When is big too big? Size and shrinkage jokes aside, business tactics in a struggling economy always require creative survival solutions, and sometimes a whole new vocabulary. The latest business buzz words (new enough to rate the squiggly red line on the spellchecker) seem to be hyperlocal, microenterprise and micromarketing. Fancy new ways of saying neighborhood, small business, and targeted…
I attended a Virginia Microenterprise Network conference last week with the needs of the independent musicians, writers and artists I represent in mind. The focus of the conference was business at the local, neighborhood level–exactly where creative individuals like my clients and friends start.
What did I learn? Sure, financial capital is hard to come by right now, but focusing on getting the right mix of other types of capital can dramatically increase the chances of small independent endeavors surviving. What kinds of capital are they talking about in conferences like this?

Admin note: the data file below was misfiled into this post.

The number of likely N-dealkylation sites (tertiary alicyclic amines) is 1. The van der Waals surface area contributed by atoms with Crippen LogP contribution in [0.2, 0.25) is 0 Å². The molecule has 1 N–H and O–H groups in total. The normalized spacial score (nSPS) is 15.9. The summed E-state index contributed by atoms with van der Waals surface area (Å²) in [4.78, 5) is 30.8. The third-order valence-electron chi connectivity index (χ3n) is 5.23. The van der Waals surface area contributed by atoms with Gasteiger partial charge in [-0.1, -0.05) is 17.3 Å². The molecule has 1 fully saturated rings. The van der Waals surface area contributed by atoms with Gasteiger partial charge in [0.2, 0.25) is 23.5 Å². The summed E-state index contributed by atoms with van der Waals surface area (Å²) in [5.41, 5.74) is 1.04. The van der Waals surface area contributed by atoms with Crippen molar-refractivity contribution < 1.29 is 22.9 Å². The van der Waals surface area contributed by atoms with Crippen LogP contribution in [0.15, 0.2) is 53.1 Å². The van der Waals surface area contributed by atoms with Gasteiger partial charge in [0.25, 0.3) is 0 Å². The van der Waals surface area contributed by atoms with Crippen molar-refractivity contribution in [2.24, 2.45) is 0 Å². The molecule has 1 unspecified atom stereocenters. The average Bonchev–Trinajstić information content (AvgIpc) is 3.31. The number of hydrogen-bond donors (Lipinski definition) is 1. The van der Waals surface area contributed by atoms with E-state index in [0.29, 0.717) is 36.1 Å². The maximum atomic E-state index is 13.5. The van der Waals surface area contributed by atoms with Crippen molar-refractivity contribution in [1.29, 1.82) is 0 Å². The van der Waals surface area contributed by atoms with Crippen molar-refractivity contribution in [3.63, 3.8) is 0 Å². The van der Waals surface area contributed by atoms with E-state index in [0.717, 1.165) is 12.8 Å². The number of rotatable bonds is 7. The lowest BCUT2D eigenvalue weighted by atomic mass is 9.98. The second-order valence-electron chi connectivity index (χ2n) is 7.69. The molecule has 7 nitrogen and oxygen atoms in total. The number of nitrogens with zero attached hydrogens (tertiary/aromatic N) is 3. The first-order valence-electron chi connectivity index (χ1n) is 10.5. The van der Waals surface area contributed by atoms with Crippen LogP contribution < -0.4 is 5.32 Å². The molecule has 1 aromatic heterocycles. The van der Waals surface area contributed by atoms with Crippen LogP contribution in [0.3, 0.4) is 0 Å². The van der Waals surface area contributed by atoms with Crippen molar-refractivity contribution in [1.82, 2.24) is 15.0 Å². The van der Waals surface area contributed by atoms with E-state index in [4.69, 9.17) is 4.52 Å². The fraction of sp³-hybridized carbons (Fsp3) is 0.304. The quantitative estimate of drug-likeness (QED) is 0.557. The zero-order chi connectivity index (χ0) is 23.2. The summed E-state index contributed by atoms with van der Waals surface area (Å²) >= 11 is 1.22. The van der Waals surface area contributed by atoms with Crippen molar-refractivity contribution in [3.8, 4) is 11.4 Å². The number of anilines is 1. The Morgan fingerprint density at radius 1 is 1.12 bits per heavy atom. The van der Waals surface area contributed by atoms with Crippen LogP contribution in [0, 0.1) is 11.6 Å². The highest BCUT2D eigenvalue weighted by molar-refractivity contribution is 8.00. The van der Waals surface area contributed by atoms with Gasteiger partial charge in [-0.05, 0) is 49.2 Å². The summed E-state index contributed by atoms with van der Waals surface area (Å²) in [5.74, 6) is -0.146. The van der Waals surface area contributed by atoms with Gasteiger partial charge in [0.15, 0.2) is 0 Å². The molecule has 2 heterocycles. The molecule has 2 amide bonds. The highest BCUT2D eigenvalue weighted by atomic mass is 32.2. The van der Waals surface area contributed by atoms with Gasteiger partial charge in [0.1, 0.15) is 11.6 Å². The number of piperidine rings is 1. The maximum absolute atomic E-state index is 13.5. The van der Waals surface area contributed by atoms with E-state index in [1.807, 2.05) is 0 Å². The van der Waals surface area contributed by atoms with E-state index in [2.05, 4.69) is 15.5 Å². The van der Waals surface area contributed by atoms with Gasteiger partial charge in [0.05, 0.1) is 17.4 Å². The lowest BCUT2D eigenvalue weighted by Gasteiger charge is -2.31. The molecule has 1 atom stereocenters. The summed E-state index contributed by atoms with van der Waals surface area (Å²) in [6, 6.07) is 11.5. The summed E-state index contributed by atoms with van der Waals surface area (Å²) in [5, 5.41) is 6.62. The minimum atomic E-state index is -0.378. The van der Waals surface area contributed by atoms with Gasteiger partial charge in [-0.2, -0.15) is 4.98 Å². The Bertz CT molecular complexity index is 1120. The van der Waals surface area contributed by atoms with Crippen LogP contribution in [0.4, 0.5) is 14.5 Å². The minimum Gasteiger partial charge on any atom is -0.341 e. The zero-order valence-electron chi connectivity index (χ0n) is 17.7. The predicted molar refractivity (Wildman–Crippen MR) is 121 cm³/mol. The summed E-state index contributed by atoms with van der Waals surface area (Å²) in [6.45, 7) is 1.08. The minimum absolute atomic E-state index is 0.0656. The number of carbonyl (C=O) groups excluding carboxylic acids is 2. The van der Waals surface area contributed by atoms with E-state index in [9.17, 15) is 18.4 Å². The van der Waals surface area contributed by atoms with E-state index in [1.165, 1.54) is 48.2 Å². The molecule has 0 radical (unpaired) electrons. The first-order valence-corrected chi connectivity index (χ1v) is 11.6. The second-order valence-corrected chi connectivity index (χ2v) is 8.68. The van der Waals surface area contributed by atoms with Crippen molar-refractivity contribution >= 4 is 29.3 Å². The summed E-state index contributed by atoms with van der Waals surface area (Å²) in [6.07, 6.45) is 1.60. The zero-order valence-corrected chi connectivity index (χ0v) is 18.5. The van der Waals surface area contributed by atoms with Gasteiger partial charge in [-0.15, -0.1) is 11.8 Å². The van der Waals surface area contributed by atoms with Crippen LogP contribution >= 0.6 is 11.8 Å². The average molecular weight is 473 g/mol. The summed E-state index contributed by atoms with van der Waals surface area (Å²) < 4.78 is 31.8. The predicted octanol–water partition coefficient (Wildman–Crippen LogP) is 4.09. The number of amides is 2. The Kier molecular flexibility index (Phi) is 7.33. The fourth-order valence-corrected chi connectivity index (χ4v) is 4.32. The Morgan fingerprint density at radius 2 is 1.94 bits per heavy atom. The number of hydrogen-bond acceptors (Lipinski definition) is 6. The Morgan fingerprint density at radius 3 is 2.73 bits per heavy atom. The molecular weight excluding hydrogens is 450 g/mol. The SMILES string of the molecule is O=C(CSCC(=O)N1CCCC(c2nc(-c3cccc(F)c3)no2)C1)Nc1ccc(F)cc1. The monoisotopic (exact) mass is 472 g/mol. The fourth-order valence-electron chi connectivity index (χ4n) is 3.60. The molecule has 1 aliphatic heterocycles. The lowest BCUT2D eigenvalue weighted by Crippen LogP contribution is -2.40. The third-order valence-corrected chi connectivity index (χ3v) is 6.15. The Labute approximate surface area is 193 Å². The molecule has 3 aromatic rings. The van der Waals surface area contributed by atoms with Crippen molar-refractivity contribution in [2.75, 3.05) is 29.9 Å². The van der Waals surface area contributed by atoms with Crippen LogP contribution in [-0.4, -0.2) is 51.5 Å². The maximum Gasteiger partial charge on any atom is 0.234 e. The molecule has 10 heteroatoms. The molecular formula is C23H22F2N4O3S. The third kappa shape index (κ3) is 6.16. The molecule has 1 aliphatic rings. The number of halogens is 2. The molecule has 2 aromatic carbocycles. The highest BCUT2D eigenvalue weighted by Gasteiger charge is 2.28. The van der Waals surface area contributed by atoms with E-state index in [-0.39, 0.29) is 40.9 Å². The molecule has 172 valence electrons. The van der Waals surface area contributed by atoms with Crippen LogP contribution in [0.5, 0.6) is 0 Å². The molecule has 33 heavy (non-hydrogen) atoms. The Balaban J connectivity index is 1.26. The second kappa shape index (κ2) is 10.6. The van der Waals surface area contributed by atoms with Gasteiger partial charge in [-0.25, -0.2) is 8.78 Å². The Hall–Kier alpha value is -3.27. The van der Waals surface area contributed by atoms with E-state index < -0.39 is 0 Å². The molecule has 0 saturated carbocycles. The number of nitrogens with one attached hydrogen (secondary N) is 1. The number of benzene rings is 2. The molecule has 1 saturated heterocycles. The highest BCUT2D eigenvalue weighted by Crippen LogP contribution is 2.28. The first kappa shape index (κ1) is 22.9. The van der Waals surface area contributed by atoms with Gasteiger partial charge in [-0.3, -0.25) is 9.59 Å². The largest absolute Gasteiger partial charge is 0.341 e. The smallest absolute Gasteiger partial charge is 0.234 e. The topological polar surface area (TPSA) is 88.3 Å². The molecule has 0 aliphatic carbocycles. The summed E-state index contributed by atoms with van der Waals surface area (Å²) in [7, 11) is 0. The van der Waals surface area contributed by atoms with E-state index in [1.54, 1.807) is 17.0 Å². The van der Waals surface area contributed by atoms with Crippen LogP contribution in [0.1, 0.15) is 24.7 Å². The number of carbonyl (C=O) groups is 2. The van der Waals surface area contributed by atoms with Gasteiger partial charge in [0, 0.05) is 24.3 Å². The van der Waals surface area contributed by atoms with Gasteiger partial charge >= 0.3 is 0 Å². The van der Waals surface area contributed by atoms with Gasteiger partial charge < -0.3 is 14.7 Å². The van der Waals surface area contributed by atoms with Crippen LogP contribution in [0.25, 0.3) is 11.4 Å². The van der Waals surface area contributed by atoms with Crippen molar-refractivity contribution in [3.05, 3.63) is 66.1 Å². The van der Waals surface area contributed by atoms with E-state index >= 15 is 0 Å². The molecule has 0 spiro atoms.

Partnering and sharing resources with the intention of providing value and service to the local community is what is getting people through these hard times. It’s a tradition of knowing and helping our neighbors and friends that I remember from my childhood. It’s a value that I’ve seen in action when natural disasters strike. It’s who we are at a very basic level, and it works.
Teaming up with the right partners with strengths in intellectual, social and creative capital can mean the difference between surviving in business or closing up shop. How are small for-profit and non-profits making this happen? Cooperative marketing and skill-sharing, creative membership- driven financing and a whole range of other non-competitive initiatives that provide mutual benefit to everyone involved.
In times like these, the importance of size might be debatable, but there’s no doubt relationships matter.